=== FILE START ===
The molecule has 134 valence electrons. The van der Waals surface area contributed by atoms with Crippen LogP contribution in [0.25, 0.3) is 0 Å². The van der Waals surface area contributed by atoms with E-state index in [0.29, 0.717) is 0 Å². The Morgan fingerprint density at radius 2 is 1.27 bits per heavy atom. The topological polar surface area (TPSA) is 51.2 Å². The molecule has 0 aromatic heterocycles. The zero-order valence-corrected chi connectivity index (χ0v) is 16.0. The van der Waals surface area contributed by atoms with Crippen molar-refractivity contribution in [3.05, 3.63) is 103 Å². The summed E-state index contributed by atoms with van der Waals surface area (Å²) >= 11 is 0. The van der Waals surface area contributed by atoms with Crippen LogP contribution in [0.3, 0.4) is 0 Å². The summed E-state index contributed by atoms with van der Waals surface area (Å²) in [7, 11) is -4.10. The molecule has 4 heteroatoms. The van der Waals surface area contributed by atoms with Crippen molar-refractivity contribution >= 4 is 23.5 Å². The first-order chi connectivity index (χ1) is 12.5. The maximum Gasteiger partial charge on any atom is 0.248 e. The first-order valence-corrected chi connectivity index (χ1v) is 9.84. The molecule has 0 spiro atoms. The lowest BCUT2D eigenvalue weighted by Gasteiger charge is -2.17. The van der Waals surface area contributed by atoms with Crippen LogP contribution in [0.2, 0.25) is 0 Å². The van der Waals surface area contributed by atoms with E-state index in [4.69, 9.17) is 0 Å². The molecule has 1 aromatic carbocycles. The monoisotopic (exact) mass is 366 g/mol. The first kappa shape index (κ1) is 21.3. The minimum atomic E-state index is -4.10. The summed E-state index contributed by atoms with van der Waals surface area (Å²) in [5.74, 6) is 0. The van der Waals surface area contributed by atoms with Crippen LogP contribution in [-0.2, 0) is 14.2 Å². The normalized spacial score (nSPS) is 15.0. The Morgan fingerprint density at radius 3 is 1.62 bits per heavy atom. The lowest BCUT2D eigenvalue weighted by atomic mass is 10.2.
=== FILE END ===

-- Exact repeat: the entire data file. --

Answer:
The molecule has 134 valence electrons. The van der Waals surface area contributed by atoms with Crippen LogP contribution in [0.25, 0.3) is 0 Å². The van der Waals surface area contributed by atoms with E-state index in [0.29, 0.717) is 0 Å². The Morgan fingerprint density at radius 2 is 1.27 bits per heavy atom. The topological polar surface area (TPSA) is 51.2 Å². The molecule has 0 aromatic heterocycles. The zero-order valence-corrected chi connectivity index (χ0v) is 16.0. The van der Waals surface area contributed by atoms with Crippen molar-refractivity contribution in [3.05, 3.63) is 103 Å². The summed E-state index contributed by atoms with van der Waals surface area (Å²) >= 11 is 0. The van der Waals surface area contributed by atoms with Crippen LogP contribution in [0.3, 0.4) is 0 Å². The summed E-state index contributed by atoms with van der Waals surface area (Å²) in [7, 11) is -4.10. The molecule has 4 heteroatoms. The van der Waals surface area contributed by atoms with Crippen molar-refractivity contribution >= 4 is 23.5 Å². The first-order chi connectivity index (χ1) is 12.5. The maximum Gasteiger partial charge on any atom is 0.248 e. The first-order valence-corrected chi connectivity index (χ1v) is 9.84. The molecule has 0 spiro atoms. The lowest BCUT2D eigenvalue weighted by Gasteiger charge is -2.17. The van der Waals surface area contributed by atoms with Crippen LogP contribution in [0.2, 0.25) is 0 Å². The van der Waals surface area contributed by atoms with E-state index in [4.69, 9.17) is 0 Å². The molecule has 1 aromatic carbocycles. The monoisotopic (exact) mass is 366 g/mol. The first kappa shape index (κ1) is 21.3. The minimum atomic E-state index is -4.10. The summed E-state index contributed by atoms with van der Waals surface area (Å²) in [5.74, 6) is 0. The van der Waals surface area contributed by atoms with Crippen LogP contribution in [-0.2, 0) is 14.2 Å². The normalized spacial score (nSPS) is 15.0. The Morgan fingerprint density at radius 3 is 1.62 bits per heavy atom. The lowest BCUT2D eigenvalue weighted by atomic mass is 10.2.